Two days later, he collapsed as he made his way to Sunday church services. He was admitted the day after to the base hospital, Wilford Hall Medical Center. The diagnosis: leukemia.

Experts take his side

A bone marrow test on June 10 found Weston had 90 percent leukemia cells.

Working backward from that date, cancer specialist Howell calculated Weston would have had 2 percent leukemia cells on May 27. A bone marrow test at that level would have judged Weston normal, Howell said.

“Therefore, there is no way that I can support the classification of this illness as a pre-existing condition,” Howell stated in her letter.

An expert in military disability cases said enlistees enjoy a “presumption of soundness” when they join the military, based on the physical examination required for entry.

According to Arizona lawyer Theodore Jarvi, the Air Force must provide “clear and unmistakable” evidence Weston was diagnosed prior to boot camp to prove its case.

Jarvi, 67, has 27 years of experience in the Air Force Guard and Reserves, including 20 years as a judge advocate, charged with the defense and prosecution of military law. He is past president of the National Organization of Veterans Advocates, a nonprofit group that promotes legal representation for veterans claims.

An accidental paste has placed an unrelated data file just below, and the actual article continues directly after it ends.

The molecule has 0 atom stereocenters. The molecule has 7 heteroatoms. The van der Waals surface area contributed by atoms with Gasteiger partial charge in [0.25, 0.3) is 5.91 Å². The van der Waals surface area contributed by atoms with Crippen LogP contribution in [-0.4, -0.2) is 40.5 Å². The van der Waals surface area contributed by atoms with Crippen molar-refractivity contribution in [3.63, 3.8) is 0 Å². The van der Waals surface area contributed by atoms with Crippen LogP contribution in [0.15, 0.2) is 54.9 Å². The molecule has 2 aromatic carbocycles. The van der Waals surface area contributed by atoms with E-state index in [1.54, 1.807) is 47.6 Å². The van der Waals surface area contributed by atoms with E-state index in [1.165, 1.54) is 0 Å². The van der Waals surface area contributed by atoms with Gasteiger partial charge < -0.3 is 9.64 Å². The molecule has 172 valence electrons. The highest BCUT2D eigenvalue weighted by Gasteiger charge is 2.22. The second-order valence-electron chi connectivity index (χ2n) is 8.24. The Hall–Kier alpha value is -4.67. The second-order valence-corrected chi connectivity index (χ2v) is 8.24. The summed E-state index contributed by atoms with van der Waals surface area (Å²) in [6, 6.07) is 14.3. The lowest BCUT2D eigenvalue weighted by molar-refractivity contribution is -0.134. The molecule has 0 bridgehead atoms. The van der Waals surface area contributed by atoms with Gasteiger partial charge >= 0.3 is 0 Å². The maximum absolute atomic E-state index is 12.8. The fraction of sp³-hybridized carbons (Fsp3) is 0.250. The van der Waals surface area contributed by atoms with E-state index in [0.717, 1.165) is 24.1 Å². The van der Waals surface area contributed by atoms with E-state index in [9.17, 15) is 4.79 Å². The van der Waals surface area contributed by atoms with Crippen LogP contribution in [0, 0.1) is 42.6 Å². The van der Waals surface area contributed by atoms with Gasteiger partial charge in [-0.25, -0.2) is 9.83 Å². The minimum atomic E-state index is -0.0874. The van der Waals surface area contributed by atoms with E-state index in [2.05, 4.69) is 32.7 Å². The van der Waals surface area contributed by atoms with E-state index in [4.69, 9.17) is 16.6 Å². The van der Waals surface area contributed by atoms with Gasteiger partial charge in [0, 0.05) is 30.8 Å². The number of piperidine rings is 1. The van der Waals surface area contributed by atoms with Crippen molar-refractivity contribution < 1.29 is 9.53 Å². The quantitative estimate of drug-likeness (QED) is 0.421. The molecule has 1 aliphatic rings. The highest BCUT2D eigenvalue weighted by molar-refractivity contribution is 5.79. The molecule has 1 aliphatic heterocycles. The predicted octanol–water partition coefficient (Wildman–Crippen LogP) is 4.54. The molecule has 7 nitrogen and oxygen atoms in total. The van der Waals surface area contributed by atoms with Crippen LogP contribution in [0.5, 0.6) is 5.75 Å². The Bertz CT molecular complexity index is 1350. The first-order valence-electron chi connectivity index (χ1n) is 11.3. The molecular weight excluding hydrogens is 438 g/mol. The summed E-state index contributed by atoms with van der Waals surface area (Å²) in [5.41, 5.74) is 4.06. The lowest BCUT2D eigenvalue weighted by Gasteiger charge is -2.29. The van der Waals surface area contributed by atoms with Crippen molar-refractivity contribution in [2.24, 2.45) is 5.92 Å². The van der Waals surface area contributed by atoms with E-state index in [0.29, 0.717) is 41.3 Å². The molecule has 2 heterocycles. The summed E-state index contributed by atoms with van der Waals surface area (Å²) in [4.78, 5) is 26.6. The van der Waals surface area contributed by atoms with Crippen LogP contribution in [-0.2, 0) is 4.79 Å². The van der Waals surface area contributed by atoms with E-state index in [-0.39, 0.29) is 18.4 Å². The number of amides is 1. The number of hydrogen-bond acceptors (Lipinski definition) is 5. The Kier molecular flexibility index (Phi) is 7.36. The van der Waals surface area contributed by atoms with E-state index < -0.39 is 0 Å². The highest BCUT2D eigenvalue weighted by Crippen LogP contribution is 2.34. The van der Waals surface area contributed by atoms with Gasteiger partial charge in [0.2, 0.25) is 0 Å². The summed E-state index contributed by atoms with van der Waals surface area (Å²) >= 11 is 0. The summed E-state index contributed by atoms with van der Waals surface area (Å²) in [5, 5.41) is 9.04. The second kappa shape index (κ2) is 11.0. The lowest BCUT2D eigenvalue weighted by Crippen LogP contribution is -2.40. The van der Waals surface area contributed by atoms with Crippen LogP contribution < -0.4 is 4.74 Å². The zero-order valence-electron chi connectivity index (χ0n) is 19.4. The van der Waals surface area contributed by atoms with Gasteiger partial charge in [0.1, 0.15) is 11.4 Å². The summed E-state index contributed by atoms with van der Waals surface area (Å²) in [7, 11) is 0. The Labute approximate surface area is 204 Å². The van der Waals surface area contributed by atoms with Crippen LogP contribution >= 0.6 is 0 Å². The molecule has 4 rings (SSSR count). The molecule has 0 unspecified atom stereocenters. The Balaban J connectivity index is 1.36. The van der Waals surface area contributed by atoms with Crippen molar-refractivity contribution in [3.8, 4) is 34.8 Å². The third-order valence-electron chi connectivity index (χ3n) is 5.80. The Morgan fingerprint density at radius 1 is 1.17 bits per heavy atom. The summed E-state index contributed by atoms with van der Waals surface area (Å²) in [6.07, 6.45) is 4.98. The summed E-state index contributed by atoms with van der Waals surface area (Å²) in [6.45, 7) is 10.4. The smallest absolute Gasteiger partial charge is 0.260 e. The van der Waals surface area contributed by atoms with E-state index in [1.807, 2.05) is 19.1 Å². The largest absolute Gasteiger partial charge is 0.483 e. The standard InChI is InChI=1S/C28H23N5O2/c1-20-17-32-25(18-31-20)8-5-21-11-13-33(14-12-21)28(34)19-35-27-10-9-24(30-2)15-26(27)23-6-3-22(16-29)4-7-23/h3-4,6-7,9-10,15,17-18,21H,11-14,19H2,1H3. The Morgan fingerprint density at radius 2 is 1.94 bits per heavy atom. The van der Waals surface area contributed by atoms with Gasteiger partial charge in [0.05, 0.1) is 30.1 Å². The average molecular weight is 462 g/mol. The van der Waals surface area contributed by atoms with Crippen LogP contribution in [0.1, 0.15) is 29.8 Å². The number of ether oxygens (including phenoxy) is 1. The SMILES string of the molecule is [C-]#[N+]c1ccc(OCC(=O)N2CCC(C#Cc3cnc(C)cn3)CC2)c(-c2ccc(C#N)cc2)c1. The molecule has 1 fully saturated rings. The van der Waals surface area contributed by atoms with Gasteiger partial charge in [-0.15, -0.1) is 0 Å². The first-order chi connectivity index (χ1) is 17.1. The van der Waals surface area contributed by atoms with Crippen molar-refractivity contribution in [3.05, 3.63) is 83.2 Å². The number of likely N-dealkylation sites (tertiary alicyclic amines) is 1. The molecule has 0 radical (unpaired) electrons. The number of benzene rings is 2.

If he loses, Weston could take his case to the Veterans Administration, Jarvi said.

“He would probably have to fight with the VA five years,” Jarvi said.

Broken bureaucracy?

Paul Sullivan, executive director of Veterans for Common Sense, a veterans advocacy group, says the military faces ongoing pressure to keep down the cost of medical cases.

“It has a lot to do with the money. The military is essentially broke,” Sullivan said.

“The (military) doctors are doing great work. It’s the bureaucracy behind the medicine that is not working.”

But Sullivan said he also is concerned the military has shunned Weston while it contests his case.

“The military should be stepping up to the plate to see that he gets good care,” he said. “It sounds like this person is being railroaded out.”

Encouraging signs